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The Resort Municipality of Whistler is laying off all casual and auxiliary staff

Council meetings to resume (online) on April 7
Workers fence off a park in Whistler Village on Tuesday, March 25, as the effects of COVID-19 continue to take their toll on the community. PHOTO BY BRADEN DUPUIS

Like the virus itself, the impacts of COVID-19 continue to spread.

On Wednesday, March 25, the Resort Municipality of Whistler (RMOW) announced it would temporarily lay off all casual and auxiliary employees effective Monday, April 13.

The layoffs will affect more than 200 part-time employees in the resort, said chief administrative officer Mike Furey.

"When we're talking casual and auxiliary, you think of Meadow Park staff such as lifeguards; we have casual staff in the library. The vast majority are part time," Furey said.

"We are working to keep the RMOW as operational as possible, and we still have our full-time permanent staff [and] part-time permanent staff in place ... we look at those as temporary layoffs, and we look forward to a time when we can welcome those staff back to our organization-it was a very difficult decision to make."

Other positions affected include (but are not limited to): fitness instructors, program leaders, village hosts, facility maintenance, labourers, environmental coordinators, parking and bylaw enforcement, and youth leaders.

The RMOW's emergency operations committee has had a busy week responding to the developing crisis, with about 40 municipal staff now connected on a remote basis to keep operations running.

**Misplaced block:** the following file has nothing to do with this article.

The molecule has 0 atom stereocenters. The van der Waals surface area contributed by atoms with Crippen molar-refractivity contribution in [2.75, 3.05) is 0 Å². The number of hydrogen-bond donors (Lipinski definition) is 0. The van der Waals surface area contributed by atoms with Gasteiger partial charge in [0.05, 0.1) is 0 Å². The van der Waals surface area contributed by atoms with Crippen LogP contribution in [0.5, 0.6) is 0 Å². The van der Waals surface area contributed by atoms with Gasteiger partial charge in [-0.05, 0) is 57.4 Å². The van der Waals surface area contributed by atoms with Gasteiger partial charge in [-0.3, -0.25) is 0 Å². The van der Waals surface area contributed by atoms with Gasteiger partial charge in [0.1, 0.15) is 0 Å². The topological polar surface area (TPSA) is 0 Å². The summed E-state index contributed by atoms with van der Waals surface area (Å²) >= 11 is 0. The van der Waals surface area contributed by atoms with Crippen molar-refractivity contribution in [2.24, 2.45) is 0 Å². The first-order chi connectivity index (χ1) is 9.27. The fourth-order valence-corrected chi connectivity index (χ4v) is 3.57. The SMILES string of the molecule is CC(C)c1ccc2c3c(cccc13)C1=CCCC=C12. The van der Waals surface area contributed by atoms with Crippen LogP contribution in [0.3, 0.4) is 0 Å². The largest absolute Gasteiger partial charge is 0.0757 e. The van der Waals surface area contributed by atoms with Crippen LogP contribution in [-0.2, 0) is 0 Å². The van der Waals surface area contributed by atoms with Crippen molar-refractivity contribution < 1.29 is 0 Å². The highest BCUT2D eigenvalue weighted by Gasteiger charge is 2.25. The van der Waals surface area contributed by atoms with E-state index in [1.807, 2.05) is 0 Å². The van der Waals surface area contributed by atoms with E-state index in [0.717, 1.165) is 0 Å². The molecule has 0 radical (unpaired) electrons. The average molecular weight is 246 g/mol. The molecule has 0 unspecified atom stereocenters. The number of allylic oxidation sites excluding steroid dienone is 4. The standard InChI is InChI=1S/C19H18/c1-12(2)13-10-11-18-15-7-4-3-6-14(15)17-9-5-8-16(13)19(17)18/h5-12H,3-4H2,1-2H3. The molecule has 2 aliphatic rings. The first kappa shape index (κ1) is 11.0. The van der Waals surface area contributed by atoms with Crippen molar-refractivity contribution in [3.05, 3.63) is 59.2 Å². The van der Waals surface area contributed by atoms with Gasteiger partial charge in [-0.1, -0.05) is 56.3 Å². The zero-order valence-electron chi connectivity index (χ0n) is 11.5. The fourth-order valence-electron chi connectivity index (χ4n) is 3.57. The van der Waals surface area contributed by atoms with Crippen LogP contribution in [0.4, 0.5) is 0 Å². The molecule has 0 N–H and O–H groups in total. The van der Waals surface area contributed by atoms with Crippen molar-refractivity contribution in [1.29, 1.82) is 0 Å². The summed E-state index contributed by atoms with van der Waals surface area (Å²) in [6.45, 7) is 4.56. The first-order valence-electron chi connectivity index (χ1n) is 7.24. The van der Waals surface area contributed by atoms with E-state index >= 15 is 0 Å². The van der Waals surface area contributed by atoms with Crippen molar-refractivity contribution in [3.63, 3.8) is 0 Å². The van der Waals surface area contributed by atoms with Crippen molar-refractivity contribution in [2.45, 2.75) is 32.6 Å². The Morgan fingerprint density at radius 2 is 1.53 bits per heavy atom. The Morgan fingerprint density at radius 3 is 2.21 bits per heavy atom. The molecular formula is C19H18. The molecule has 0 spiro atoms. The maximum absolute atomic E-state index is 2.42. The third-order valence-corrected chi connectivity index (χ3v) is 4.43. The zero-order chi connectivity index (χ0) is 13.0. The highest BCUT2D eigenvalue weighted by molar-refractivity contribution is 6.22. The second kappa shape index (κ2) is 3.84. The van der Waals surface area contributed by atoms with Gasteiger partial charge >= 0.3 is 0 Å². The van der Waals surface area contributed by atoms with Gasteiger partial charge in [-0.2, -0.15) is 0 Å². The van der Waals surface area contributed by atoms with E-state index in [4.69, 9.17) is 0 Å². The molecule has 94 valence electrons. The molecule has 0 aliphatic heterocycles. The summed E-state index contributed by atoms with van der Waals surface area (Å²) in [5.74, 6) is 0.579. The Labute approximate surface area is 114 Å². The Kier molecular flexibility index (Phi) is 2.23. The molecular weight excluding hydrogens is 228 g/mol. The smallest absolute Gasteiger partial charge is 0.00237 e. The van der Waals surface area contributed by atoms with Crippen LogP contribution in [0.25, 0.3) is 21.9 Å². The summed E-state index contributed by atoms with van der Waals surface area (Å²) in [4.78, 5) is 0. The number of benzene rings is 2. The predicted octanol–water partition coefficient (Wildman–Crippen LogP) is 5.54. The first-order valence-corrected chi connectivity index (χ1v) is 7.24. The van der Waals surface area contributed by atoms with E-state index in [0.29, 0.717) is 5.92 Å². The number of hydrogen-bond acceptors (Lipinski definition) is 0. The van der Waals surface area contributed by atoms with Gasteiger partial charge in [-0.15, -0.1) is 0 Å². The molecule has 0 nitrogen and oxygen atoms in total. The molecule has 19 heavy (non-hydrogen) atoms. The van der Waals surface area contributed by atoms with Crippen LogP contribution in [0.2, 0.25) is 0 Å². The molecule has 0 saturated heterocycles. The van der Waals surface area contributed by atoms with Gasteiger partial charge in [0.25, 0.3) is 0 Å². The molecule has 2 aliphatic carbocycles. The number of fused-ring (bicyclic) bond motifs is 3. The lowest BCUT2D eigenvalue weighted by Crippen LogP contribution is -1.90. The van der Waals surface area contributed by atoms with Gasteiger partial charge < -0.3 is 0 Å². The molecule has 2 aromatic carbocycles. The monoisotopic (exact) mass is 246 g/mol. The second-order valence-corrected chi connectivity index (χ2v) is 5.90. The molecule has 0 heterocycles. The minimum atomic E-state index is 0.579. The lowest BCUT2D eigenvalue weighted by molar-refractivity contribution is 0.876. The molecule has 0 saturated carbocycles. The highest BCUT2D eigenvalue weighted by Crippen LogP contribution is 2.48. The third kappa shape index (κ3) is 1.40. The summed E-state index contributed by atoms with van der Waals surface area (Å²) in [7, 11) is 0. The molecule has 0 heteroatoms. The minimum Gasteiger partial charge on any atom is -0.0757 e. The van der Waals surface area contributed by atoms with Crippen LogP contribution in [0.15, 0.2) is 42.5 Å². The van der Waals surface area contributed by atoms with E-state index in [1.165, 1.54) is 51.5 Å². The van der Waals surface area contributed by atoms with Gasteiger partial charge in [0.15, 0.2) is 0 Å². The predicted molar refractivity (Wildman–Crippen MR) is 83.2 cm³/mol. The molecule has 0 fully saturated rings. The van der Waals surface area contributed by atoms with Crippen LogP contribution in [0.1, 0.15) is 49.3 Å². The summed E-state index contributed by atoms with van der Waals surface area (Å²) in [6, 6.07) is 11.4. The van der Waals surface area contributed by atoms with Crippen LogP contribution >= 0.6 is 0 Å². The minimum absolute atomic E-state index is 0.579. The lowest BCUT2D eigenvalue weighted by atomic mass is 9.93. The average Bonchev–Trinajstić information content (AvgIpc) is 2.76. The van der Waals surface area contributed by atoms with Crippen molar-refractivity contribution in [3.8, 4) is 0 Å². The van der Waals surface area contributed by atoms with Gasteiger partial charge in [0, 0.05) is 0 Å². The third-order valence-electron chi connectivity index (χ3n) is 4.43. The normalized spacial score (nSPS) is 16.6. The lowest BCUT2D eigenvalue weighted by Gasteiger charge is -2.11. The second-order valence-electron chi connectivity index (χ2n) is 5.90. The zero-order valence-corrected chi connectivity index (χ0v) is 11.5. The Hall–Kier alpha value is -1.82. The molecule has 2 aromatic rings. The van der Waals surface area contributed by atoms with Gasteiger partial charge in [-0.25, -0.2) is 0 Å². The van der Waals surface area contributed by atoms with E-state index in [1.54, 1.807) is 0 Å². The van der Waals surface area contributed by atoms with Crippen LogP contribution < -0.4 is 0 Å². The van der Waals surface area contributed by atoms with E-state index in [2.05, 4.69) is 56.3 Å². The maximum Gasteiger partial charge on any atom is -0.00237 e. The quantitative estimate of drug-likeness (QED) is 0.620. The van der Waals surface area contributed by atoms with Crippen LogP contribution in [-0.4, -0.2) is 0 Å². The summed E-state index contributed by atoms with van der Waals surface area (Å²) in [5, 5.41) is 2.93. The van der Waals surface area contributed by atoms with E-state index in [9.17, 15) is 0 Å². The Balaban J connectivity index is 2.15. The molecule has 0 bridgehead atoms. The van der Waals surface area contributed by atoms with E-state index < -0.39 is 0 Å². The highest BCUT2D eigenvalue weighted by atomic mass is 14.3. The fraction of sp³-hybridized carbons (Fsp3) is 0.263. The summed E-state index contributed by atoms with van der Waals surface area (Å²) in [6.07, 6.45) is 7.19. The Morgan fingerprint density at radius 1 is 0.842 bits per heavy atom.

"As we get further, we keep anticipating new changes, like for example, what happens if there is a significant outbreak of COVID-19 in Whistler? We need to plan for that. What happens if there is an outbreak amongst staff? We need to plan for that and have backups on backups," Furey said.

"We also have to keep critical utilities in place-water, sewer and waste management, and keeping our roads [maintained] etc., so that has really expanded."

The municipality also has staff working on the resort's eventual economic recovery.

"Obviously we want to come out of the gate and hit the road running," Furey said.

"We're also wanting to make sure we are on top of and avail ourselves of any federal [or] provincial funds that might come out in terms of tourism recovery."

In the meantime, municipal staff is trying to maintain a semblance of normalcy amongst the swirling chaos of COVID-19.

Plans are in place to host council meetings online (with only the mayor and key staff physically in attendance) starting on April 7, while director of finance Carlee Price is working to update the resort's financial situation on a daily basis.

Municipal and Regional District tax (or hotel tax) income is set to take a hit with the steep drop in visitation, which will have an impact.

"Fortunately, we entered this crisis in a sound fiscal position ... but we're planning that this could go on for some time, and it's a real challenge to plan for the unknown," Furey said.

"We're looking at all our current vendors, including projects, making very careful and informed, thoughtful decisions."

On projects in particular, the crisis presents itself as multi-faceted.

"We want to save carefully for this unknown future; at the same time, our projects inject funds into the community's economy ... if we can do it in a social-distancing manner, that keeps some money flowing in the community," Furey said, adding that it may be a good time to do some projects given disruption is often a challenge in any normal spring and summer period.

"So yes, we are looking at all and any projects, and Carlee Price is doing an amazing job of keeping that up to date. I can't tell you of any specific decisions we've made so far, but that is top of mind."

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